Photography served as an effective tool in gaining and presenting knowledge about Filipinos during the early part of American imperialism in the Philippines. There are several important works on the power of photography in relation to American imperialism and representation of Filipinos, but none have focused on the representation of women in American colonial photography. This research looks at women’s representation in the 1904 St. Louis Exposition, where more than 1,100 indigenous Filipinos were brought to the United States of America to be exhibited in the World’s Fair. With the use of intersectional feminism as a lens, the representation of women in the said event will be analyzed, with particular emphasis on the interplay of race and gender as units of analysis. This paper will show that if photography can be used to tell the truth, it can also be used to propagate racial and gender stereotypes.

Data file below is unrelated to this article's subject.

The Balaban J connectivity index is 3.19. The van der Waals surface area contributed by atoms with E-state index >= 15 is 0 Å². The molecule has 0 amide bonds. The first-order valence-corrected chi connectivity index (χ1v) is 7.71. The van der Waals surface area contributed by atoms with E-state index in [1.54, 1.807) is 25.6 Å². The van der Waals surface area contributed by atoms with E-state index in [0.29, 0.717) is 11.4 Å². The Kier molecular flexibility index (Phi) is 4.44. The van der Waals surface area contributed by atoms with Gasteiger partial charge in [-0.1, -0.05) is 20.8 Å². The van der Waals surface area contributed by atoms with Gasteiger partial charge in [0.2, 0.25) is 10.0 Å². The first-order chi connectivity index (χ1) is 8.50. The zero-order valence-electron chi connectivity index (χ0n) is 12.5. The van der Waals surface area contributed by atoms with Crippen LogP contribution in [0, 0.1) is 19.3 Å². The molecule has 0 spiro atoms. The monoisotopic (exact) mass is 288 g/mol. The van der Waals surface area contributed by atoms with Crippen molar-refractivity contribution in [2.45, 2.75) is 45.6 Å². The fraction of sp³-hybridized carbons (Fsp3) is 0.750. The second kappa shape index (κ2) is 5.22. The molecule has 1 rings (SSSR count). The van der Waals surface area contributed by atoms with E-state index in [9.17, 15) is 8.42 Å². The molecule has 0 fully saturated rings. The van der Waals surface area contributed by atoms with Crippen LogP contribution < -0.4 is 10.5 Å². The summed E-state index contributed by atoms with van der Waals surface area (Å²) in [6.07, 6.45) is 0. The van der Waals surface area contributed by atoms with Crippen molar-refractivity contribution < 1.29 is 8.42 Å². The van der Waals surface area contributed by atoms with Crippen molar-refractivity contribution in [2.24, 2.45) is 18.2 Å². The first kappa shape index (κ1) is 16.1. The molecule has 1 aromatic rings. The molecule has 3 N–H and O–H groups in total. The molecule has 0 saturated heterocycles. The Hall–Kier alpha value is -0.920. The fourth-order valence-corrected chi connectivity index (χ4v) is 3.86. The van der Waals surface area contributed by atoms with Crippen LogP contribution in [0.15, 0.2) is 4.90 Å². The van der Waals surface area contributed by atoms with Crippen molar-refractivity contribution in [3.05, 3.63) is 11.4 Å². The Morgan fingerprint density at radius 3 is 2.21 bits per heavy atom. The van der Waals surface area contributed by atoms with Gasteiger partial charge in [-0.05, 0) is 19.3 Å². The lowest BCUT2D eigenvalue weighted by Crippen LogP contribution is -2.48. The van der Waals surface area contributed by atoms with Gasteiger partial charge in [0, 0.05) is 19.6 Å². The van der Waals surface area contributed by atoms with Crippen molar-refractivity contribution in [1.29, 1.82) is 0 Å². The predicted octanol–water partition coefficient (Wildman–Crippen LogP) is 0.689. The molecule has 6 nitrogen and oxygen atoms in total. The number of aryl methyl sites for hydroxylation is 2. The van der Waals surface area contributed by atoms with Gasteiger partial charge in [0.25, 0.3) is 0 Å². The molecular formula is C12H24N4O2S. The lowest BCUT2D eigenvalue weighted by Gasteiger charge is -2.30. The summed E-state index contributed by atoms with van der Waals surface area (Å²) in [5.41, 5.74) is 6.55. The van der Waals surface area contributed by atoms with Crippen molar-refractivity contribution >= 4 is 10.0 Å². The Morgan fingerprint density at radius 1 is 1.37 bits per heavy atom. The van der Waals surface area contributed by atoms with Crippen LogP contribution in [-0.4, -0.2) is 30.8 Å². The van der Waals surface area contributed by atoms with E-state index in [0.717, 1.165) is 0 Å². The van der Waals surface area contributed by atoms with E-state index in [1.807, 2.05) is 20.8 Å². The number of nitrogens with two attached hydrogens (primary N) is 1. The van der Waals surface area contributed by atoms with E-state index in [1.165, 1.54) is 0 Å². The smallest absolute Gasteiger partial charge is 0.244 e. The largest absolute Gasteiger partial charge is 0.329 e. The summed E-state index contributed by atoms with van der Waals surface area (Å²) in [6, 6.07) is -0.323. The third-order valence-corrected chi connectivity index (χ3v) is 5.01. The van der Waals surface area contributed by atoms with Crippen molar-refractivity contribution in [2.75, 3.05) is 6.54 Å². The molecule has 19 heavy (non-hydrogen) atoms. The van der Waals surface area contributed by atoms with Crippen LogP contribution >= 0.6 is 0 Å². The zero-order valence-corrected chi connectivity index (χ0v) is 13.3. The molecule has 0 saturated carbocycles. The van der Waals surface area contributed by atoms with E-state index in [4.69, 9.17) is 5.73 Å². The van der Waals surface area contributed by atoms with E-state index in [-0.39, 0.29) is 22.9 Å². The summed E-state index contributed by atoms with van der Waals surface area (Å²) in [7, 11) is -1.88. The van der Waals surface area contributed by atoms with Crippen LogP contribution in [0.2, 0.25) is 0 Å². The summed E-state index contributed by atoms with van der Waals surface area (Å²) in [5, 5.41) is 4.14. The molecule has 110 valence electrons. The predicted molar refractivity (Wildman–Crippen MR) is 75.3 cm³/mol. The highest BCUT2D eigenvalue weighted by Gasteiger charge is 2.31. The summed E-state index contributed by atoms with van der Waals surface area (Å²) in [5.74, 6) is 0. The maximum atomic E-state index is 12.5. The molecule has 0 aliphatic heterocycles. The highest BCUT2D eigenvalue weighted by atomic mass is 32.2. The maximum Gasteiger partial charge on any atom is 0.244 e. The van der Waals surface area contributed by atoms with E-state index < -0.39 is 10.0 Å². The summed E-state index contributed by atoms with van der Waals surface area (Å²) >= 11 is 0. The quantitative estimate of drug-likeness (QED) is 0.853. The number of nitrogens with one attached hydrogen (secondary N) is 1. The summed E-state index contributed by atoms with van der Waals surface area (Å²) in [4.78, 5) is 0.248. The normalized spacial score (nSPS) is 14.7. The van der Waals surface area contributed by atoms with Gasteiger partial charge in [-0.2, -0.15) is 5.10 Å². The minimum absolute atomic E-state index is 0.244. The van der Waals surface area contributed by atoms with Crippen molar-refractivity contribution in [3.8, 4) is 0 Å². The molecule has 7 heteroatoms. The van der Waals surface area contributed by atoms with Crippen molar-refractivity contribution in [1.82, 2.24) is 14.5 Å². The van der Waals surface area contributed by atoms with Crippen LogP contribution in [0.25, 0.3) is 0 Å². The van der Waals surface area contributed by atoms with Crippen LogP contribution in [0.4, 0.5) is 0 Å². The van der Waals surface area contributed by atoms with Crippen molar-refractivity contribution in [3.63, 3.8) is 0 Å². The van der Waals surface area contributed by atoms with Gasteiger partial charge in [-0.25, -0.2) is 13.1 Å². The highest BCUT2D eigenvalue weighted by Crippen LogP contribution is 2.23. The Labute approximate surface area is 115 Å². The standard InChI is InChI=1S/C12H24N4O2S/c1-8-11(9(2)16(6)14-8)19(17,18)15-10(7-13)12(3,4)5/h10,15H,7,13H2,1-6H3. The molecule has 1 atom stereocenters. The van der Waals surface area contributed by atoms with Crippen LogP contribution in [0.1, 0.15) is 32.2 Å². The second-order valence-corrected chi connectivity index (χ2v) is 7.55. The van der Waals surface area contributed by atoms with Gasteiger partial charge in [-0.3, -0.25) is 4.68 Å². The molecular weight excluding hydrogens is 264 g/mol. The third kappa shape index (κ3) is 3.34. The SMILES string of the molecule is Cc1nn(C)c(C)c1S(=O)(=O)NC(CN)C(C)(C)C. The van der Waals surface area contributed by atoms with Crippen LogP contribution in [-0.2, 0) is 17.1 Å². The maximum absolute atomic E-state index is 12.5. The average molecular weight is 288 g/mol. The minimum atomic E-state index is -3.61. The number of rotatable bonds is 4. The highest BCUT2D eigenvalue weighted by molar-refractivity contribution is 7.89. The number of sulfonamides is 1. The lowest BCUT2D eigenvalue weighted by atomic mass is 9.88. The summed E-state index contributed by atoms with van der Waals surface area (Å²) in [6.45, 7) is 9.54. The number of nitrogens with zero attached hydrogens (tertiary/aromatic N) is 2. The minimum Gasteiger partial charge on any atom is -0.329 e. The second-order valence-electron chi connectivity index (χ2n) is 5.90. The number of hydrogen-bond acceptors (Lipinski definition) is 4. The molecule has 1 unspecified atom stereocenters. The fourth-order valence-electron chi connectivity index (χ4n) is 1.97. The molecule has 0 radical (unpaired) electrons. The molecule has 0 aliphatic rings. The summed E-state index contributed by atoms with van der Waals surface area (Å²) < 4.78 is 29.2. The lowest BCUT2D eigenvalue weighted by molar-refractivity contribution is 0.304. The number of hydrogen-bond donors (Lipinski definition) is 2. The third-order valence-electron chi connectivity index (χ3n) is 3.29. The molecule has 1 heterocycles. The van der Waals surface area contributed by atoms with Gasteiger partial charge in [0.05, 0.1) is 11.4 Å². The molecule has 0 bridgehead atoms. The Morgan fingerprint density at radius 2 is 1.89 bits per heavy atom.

1904 St. Louis Exposition, photography, intersectional feminism, race, gender.

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